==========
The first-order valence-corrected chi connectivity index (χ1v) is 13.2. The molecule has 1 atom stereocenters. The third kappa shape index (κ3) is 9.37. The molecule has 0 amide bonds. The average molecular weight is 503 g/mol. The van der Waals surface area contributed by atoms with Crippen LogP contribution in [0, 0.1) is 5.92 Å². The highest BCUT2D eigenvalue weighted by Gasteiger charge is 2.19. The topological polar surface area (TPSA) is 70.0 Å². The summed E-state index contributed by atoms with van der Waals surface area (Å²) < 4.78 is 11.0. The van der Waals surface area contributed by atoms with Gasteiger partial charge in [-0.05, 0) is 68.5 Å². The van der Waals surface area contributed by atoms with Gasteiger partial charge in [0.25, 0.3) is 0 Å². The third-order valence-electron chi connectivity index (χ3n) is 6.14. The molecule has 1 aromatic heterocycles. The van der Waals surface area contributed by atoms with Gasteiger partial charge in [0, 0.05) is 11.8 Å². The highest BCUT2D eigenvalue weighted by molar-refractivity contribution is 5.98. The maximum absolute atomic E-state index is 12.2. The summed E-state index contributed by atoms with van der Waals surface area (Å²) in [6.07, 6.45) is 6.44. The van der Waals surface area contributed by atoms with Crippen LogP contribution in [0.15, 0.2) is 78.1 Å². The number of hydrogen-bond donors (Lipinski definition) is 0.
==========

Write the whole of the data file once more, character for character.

The first-order valence-corrected chi connectivity index (χ1v) is 13.2. The molecule has 1 atom stereocenters. The third kappa shape index (κ3) is 9.37. The molecule has 0 amide bonds. The average molecular weight is 503 g/mol. The van der Waals surface area contributed by atoms with Crippen LogP contribution in [0, 0.1) is 5.92 Å². The highest BCUT2D eigenvalue weighted by Gasteiger charge is 2.19. The topological polar surface area (TPSA) is 70.0 Å². The summed E-state index contributed by atoms with van der Waals surface area (Å²) < 4.78 is 11.0. The van der Waals surface area contributed by atoms with Gasteiger partial charge in [-0.05, 0) is 68.5 Å². The van der Waals surface area contributed by atoms with Gasteiger partial charge in [0.25, 0.3) is 0 Å². The third-order valence-electron chi connectivity index (χ3n) is 6.14. The molecule has 1 aromatic heterocycles. The van der Waals surface area contributed by atoms with Gasteiger partial charge in [0, 0.05) is 11.8 Å². The highest BCUT2D eigenvalue weighted by molar-refractivity contribution is 5.98. The maximum absolute atomic E-state index is 12.2. The summed E-state index contributed by atoms with van der Waals surface area (Å²) in [6.07, 6.45) is 6.44. The van der Waals surface area contributed by atoms with Crippen LogP contribution in [0.15, 0.2) is 78.1 Å². The number of hydrogen-bond donors (Lipinski definition) is 0.